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CMOS Bulletin Solidarity Statement with Wet’suwet’en land defenders

The CMOS Bulletin stands in solidarity with members of the Wet’suwet’en Nation as they peacefully defend their unceded territories in the face of militarized police action, raids and arrests by armed RCMP officers. As a science communications platform that exists for the advancement of climatology, meteorology and oceanography in a time of climate emergency, the Bulletin understands our specific responsibility to support Indigenous peoples’ efforts to protect their lands, waters and peoples against the expansion of fossil fuel infrastructure.

A black and white poster with person wearing a tuque and a bandana over their nose and mouth with the text DEFEND YINTAH #AllOutForWedzinKwe

The Wet’suwet’en hereditary leadership has held continuous and full jurisdiction over the nation’s 22,000 square kilometres of unceded territory for time immemorial. In the 1997 Delgamuukw-Gisday’wa court case, the Supreme Court of Canada ruled that the Wet’suwet’en people⁠—as represented by their hereditary leaders—have never given up rights and title to their lands. What’s more, both Canada and British Columbia have moved to implement the United Nations Declaration on the Rights of Indigenous peoples which includes provisions recognizing the right to self-determination, the need to obtain the Free, Prior and Informed Consent of Indigenous nations when development is proposed in their territories, and expressly condemns the forced removal of Indigenous peoples from their lands and territories.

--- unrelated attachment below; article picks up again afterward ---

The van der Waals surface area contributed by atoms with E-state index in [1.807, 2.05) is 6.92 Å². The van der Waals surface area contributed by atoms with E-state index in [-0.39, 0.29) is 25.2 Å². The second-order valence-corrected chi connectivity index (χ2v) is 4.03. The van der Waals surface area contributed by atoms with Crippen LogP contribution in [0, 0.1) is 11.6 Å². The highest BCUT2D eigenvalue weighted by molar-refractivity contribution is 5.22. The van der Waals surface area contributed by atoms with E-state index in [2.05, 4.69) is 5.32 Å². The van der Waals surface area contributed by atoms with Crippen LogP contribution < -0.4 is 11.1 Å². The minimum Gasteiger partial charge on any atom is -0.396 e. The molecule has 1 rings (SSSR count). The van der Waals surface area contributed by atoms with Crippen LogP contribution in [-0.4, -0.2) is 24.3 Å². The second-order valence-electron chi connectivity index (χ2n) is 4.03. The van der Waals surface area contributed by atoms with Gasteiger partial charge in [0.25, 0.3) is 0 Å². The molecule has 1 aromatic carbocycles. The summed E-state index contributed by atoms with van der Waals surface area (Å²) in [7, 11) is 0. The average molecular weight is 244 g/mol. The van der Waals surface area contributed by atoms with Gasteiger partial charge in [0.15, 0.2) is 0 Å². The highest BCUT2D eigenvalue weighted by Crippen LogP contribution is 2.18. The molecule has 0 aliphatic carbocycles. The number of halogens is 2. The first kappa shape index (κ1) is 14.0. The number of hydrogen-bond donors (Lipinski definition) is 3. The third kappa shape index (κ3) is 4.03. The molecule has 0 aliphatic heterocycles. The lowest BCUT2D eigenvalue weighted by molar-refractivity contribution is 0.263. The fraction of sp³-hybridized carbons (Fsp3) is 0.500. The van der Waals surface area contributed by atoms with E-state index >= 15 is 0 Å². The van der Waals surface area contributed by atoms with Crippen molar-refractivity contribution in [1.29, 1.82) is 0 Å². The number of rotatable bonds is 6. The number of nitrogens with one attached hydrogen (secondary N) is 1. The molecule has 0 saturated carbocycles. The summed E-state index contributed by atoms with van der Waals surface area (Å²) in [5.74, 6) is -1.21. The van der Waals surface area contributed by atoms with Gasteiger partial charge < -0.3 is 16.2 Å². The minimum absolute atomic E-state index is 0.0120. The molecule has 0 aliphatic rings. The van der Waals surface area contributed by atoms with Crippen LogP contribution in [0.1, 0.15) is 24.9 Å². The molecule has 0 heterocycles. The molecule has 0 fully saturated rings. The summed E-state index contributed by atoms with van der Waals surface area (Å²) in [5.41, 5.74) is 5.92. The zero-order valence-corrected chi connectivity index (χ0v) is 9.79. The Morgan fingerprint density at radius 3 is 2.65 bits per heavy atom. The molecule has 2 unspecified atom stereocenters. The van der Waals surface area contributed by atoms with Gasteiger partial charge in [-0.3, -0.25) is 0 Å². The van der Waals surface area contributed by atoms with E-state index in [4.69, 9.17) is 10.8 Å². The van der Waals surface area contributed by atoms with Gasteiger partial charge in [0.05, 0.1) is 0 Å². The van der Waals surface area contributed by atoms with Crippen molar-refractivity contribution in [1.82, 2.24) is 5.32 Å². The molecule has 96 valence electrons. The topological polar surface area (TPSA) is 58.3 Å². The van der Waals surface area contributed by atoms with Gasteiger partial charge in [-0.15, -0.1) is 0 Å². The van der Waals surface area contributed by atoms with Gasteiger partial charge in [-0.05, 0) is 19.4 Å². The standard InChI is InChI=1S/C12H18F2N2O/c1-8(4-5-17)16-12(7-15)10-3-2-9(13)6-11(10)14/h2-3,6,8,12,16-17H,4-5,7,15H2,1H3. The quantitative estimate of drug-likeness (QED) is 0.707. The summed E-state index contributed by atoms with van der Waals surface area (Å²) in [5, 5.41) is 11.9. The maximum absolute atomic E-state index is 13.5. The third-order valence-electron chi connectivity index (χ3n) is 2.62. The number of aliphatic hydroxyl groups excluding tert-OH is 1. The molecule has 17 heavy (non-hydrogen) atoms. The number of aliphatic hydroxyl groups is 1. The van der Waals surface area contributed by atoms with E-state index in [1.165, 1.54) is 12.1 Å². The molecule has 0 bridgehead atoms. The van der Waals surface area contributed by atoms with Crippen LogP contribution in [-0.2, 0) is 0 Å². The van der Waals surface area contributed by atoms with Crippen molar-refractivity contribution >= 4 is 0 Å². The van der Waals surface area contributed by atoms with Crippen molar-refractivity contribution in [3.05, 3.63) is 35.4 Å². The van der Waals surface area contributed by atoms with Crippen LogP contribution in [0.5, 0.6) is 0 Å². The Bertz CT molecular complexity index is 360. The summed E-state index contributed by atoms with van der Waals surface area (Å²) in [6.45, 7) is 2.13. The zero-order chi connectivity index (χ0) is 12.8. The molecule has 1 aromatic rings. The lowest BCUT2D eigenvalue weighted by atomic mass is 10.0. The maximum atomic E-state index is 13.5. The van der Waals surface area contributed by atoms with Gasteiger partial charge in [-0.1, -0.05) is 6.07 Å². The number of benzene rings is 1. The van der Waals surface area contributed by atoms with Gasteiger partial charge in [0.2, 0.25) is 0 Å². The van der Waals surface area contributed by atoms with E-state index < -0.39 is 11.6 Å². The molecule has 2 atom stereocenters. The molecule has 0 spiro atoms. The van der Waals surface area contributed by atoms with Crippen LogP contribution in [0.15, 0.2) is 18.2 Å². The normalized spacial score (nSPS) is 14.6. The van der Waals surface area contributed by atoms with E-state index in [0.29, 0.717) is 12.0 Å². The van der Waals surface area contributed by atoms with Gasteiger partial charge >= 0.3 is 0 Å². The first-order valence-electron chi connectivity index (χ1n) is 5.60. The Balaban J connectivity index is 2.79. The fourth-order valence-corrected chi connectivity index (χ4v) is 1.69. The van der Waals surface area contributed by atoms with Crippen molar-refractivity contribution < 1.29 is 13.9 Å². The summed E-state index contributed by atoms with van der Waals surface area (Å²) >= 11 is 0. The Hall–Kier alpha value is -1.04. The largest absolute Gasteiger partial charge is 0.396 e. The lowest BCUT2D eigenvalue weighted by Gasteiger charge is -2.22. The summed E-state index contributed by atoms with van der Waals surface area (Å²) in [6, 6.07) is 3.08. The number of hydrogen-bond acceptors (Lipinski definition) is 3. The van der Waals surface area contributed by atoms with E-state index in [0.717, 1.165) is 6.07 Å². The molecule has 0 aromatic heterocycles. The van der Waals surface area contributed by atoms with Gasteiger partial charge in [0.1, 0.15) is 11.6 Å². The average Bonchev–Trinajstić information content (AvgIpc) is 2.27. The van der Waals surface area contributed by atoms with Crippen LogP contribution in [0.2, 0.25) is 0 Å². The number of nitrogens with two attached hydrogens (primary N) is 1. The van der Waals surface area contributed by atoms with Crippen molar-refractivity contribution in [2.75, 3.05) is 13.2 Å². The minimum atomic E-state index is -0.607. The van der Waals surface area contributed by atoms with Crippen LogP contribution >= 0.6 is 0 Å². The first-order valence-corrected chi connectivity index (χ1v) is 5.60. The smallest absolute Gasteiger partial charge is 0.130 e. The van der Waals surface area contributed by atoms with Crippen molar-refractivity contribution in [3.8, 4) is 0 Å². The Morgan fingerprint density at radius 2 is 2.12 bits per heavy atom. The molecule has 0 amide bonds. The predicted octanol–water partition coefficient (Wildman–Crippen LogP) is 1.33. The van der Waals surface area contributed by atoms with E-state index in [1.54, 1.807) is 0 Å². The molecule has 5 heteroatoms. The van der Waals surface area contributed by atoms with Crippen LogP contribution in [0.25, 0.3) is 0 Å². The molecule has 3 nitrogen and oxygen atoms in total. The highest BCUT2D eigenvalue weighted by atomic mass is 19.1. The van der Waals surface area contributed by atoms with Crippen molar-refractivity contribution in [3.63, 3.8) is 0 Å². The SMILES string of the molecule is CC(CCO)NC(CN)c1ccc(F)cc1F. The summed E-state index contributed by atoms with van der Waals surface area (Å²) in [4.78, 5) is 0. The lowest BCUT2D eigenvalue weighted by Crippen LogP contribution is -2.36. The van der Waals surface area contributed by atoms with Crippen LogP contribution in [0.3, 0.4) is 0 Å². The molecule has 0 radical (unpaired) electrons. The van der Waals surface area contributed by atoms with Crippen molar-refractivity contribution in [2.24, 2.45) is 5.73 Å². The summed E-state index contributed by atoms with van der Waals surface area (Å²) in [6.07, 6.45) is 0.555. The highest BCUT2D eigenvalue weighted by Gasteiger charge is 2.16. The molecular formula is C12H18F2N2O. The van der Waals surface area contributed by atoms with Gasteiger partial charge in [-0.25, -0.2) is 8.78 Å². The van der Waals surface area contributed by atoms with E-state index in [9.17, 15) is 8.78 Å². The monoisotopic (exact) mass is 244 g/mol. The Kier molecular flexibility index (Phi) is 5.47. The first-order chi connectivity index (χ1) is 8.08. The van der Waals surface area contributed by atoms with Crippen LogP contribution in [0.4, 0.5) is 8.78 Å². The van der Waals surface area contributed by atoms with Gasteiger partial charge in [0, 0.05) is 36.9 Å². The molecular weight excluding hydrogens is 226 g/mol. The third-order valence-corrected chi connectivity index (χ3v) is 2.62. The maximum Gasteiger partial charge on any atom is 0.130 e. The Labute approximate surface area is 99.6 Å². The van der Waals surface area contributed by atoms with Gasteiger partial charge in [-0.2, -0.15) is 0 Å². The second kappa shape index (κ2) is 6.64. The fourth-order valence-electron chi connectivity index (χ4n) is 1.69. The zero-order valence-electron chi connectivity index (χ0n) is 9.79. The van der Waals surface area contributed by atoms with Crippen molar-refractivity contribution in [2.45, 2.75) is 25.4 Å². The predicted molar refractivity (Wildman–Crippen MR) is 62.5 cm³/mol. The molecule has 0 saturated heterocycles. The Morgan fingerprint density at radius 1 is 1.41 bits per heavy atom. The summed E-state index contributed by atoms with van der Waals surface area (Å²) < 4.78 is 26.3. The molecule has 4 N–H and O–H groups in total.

The recent raids and arrests by the RCMP on Wet’suwet’en land defenders as well as the ongoing efforts to construct the Coastal GasLink pipeline through Wet’suwet’en territory are in direct violation of Wet’suwet’en law, Canadian law, B.C. law and internationally recognized rights for Indigenous peoples.

We urge the federal and provincial governments to adhere to the demands of the Wet’suwet’en Hereditary Chiefs, as stated here:

  • That the province of B.C. cease construction of the Coastal Gaslink Pipeline project and suspend permits.
  • That the UNDRIP and Wet’suwet’en right to free, prior and informed consent (FPIC) is respected by the state and RCMP.
  • That the RCMP and associated security and policing services be withdrawn from Wet’suwet’en lands, in agreement with the letter provided by the United Nations Committee on the Elimination of Racial Discrimiation’s (CERD) request.
  • That the provincial and federal government, RCMP and private industry employed by CGL respect Wet’suwet’en laws and our governance system and refrain from using any force to access Wet’suwet’en lands or remove Wet’suwet’en people.

What’s more, we call on our readership to respond to the Wet’suwet’en land defenders’ call for solidarity as outlined here and in the Wet’suwet’en Supporter’s Toolkit.

Climate emergency, Land Defenders, Solidarity Statement, Wet'suwet'en

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